But it looks like what I'm looking at is the duct above an extraction terminal that is then connecting to some type of horizontal duct and the junction is covered in some kind of sticky tape. What do I think? I don't think junctions in ventilation ducts normally need to be wrapped in sticky tape. But if there was a problem with the airtightness of a particular junction then it might be possible to seal it with an appropriate sticky tape. But whether there was a problem that couldn't be resolved in a better way and whether that is a suitable type of sticky tape I cannot say, I'm afraid.

    It looks most like the points where my main intake and exhaust ducts pass through my airtightness barrier. There's a multitude of short lengths of Siga Rissan tape that seal each of the ducts to the airtightness barrier (lime plaster). And there's similar, although less impressive, around each of the main service penetrations - water, electricity and communications. So the technique can be useful, but I don't know whether this is a sensible use case.
    • CommentAuthorwholaa
    • CommentTime5 days ago
     
    Thanks. I was just wondering is assembling a joint like that with airtightness tape ok? The tape work looks really messy to me. It is an extract on a flat channel duct on my ground floor to the unit in the attic. The house is three stories. As a whole, the system is rather noisy so I am wondering is there is poor detailing causing pressure loss and a noisy system.
    •  
      CommentAuthordjh
    • CommentTime5 days ago
     
    Posted By: wholaais assembling a joint like that with airtightness tape ok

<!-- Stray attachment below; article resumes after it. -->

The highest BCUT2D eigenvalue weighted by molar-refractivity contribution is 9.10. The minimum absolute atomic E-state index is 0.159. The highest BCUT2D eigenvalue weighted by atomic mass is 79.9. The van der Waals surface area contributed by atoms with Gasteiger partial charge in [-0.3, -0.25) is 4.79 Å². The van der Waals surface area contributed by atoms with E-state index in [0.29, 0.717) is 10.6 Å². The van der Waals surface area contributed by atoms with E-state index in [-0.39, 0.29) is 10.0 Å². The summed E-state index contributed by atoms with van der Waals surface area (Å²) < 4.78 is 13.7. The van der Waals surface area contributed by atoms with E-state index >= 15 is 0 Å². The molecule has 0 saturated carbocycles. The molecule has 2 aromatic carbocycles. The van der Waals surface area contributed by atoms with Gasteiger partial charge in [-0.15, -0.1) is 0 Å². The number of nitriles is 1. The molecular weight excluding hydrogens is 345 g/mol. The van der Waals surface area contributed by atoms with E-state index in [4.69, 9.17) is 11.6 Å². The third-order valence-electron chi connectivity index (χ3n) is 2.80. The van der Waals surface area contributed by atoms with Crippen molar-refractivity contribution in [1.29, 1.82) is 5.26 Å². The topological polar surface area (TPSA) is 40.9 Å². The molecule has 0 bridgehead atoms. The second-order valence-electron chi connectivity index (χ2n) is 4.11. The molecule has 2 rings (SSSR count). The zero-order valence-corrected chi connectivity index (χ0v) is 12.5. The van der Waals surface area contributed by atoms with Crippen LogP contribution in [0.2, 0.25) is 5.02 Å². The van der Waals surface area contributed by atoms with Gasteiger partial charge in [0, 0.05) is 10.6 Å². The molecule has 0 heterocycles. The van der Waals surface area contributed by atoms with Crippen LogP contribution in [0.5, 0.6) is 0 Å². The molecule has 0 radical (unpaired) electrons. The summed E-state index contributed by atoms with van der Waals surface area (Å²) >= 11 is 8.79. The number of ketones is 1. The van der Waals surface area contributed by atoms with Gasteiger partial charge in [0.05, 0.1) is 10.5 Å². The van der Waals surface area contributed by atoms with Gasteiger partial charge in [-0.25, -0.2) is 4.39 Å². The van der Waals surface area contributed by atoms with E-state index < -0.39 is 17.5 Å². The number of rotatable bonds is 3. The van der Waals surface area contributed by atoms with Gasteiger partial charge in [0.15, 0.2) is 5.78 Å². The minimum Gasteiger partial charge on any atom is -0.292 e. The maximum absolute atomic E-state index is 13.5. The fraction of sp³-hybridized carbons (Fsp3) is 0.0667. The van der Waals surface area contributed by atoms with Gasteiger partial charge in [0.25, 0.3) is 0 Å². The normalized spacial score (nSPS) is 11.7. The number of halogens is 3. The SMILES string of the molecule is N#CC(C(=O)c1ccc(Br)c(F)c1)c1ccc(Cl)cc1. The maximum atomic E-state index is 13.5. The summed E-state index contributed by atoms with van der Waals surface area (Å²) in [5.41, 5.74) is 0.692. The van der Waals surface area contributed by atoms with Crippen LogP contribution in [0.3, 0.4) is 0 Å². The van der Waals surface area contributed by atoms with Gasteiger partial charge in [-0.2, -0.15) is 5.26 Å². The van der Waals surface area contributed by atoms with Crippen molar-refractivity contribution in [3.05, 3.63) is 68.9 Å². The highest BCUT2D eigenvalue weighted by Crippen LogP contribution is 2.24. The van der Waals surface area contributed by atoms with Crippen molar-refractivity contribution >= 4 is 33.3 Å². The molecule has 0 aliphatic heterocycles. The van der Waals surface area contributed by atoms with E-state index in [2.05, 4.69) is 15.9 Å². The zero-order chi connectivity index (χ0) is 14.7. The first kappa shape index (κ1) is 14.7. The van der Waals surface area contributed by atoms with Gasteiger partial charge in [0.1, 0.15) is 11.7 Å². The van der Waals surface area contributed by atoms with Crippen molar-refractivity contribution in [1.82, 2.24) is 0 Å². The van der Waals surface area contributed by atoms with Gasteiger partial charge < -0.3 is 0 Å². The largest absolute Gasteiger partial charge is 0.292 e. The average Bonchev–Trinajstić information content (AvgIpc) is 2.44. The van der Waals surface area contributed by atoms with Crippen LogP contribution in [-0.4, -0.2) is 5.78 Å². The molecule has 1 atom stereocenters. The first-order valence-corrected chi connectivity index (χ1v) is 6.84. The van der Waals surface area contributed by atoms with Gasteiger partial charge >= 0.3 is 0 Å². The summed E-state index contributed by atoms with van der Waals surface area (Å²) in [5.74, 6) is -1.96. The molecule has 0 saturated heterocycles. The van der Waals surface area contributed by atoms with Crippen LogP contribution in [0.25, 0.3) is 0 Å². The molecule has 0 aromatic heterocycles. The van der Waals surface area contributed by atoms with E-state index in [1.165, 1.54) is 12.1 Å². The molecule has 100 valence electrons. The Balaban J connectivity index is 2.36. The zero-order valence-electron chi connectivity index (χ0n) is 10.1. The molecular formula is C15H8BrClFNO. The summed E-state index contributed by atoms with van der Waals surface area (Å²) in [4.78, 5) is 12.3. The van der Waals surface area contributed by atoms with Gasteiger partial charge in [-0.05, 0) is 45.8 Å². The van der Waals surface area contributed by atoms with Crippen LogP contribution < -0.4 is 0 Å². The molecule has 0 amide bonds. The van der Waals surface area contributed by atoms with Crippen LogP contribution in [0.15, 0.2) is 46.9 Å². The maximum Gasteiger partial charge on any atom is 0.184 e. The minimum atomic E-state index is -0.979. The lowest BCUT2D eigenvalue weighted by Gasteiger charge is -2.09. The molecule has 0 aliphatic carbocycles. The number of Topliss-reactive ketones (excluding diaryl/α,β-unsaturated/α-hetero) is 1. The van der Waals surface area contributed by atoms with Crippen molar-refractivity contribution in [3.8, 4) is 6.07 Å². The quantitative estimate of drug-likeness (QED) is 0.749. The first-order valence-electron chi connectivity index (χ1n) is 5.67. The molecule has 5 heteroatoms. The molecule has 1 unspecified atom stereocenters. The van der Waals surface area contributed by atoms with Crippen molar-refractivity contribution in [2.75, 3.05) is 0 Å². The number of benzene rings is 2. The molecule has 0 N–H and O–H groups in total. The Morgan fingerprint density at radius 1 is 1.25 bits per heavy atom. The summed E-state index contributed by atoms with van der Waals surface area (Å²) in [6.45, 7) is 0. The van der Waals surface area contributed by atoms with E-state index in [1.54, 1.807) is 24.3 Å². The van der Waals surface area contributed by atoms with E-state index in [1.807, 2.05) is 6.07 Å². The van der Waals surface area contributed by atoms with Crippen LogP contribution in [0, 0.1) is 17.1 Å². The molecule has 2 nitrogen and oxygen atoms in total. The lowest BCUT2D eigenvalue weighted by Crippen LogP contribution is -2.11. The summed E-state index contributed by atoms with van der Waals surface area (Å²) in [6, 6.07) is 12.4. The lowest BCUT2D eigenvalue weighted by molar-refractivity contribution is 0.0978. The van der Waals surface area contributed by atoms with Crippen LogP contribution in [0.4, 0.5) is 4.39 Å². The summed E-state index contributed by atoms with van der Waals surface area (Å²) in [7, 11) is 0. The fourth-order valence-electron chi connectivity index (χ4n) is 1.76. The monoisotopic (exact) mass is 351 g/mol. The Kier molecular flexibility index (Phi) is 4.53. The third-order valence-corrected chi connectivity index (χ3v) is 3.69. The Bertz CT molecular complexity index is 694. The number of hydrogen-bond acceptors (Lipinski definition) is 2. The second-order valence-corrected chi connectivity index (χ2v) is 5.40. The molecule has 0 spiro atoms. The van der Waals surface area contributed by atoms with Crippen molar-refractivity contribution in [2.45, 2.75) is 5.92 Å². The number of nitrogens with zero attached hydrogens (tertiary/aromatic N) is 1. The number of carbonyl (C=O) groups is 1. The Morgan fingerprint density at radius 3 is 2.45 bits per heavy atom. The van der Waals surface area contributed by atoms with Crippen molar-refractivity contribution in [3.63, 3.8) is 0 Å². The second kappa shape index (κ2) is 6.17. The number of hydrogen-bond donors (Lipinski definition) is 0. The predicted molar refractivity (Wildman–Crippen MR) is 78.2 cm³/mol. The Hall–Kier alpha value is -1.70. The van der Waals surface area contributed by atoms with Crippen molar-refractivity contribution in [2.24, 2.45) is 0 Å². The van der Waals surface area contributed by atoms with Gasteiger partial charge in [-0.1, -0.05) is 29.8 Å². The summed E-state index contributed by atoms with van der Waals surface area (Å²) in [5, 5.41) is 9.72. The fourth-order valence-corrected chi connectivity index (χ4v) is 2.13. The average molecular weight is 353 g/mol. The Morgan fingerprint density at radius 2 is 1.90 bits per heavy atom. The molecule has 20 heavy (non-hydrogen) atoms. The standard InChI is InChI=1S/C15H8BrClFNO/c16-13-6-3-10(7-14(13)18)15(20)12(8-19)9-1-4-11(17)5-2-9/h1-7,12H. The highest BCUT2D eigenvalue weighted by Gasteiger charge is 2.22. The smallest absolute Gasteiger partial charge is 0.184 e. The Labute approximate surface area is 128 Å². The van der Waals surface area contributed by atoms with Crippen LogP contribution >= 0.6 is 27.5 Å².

As I said, I don't know what I'm looking at so I don't know what type of joint it is, let alone whether it's OK!

    The tape work looks really messy to me
    Tape tends to look messy. That's not the issue. Should tape have been used is the question?

    It is an extract on a flat channel duct on my ground floor to the unit in the attic.
    Ah we're narrowing it down, but still. What does the joint look like without the tape? Is it a proprietary system or something generic? Where can I see examples of the duct parts?

    As a whole, the system is rather noisy so I am wondering is there is poor detailing causing pressure loss and a noisy system.
    Something's definitely wrong then. What's the design flowrate in each of the ducts? Excessive flowrate is one common cause of noise. Another would be restrictions in the flow path, and poorly designed changes of direction.

    You'll either need to get some indpendent expert take a look, or post lots and lots of detail here including specs, design drawings and photos of the reality if we're to help.